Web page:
FROM THE BOQ: BUSINESS, POLITICS AND ETHICS #91

Another question from Gregory Stock’s book is this:

Given a specific amount of money to use in fighting lung cancer, would you rather spend it on public education about smoking or on medical treatment for cancer patients?

As a recovered nicotine addict myself, I know how difficult it is to quit smoking.  In fact, it is now known that nicotine is more addictive than cocaine and heroin. 

I smoked twice in my life, once for several years, later for just a few months.  (I smoked my last cigarette September 4, 2007.)  And the only reason I quit, both times, was that I was jolted awake every night in my sleep with a violent, dry, gagging cough that just went on and on.  Were it not for that, I’d still be smoking.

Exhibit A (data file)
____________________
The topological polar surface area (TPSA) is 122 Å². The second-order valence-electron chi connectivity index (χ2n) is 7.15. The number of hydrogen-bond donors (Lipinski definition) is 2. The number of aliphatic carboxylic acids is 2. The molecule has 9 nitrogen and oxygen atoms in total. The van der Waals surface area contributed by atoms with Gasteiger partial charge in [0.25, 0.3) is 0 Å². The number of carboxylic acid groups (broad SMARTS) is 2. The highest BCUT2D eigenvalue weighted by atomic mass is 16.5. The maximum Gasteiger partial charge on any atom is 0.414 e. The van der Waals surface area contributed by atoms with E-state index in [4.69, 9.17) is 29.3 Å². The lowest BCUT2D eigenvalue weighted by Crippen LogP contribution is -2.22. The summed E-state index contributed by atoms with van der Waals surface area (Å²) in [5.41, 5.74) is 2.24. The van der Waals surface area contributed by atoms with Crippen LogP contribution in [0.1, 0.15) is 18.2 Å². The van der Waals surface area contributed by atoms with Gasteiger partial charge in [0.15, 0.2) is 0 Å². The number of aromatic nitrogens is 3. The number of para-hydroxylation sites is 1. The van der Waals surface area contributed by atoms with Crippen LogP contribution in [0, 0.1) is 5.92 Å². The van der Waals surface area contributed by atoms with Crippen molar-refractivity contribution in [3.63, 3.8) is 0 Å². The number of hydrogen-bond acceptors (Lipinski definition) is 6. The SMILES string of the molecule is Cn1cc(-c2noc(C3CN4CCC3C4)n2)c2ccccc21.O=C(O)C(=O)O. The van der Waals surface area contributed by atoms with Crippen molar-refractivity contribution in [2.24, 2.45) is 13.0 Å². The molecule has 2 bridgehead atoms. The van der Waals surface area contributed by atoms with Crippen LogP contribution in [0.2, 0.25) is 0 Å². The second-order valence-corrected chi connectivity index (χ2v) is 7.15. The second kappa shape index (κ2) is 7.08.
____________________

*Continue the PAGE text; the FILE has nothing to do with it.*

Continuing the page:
In stating that I’m a recovered nicotine addict, I only mean that I resist the daily urge to smoke.  This urge has become weaker, over time, but it has never gone away.  And it never will.

In fact, were it not for caffeine, I’d still be smoking–caffeine is the only drug that comes close to soothing the urge for nicotine.  But make no mistake, I’d much rather smoke every day than drink coffee. 

I despise those who judge smokers, having never experienced nicotine addiction themselves.  They are hypocrites.

But I would be even more of a hypocrite if I didn’t consider the needs of those who were not as lucky as I–those who were unable to quit smoking.

So, given a specific amount of money to use in fighting lung cancer, I would rather be ethically compelled to spend it on medical treatment for cancer patients.

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